Report: Mapping software a key sticking point in Microsoft-Nokia deal

Ever since the announcement that Microsoft was going to purchase Nokia's smartphone hardware business hit the Internet earlier this week, many have wondering just how the two companies came to a deal. Tonight, AllThingsD.com has a lengthy report, based on using unnamed sources, that claims to have many of the insider details of this landmark business transaction.

The report says that Microsoft CEO Steve Ballmer called up Nokia Chairman Risto Siilasmaa and asked him, "Can we talk?" in late January. In February, during the World Mobile Congress event in Barcelona, the serious discussions between Microsoft and Nokia began, according to this story.

The talks even had a code name, Project Gold Medal, with each company using the name of a different track and field runner to identify themselves. Microsoft's name was Edwin Moses, the great U.S. Olympic hurdler, while Nokia was referred to in these secret talks as Paavo Johannes Nurmi, the late nine time Olympic medalist in running that was also known as “the Flying Finn”.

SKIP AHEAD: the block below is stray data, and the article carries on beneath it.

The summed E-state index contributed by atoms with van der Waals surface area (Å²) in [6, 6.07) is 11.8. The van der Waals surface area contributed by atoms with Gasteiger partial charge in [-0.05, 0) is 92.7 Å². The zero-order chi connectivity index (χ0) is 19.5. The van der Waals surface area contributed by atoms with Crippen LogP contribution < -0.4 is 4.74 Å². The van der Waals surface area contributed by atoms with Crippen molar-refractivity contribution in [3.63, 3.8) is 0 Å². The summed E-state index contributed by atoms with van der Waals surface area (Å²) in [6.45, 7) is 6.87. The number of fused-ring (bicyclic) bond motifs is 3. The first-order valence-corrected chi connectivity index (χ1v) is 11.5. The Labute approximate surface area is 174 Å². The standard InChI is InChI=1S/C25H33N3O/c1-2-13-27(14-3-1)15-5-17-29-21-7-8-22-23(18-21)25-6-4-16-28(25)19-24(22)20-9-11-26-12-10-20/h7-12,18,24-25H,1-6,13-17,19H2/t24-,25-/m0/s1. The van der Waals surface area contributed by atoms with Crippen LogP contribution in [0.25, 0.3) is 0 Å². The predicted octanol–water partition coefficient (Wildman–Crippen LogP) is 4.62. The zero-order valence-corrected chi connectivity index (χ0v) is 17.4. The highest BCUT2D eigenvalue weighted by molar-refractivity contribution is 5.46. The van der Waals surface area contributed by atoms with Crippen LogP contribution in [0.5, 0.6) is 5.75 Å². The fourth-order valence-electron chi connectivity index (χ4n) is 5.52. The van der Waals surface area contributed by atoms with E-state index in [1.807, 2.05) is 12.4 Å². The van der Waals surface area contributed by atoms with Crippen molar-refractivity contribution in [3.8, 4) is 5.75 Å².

Nokia's mapping software played a huge part in the deal.

The article goes on about the twists and turns that the negotiations took between Microsoft and Nokia over the next several months. At one point, the talks stalled because Microsoft also wanted to buy Nokia's HERE maps software and technology. Nokia said it wanted to keep that division to itself, because it wanted to offer the software to other companies.

In the end, the two groups made an interesting compromise. Nokia could still have full rights to its mapping codes, but Microsoft can not only license HERE Maps from Nokia, it can also change the code for its own use, giving Microsoft what is called "rights equivalent to ownership." That was the last major hurdle in the deal that concluded with Monday evening's announcement.

Source: AllThingsD.com | Image via Nokia

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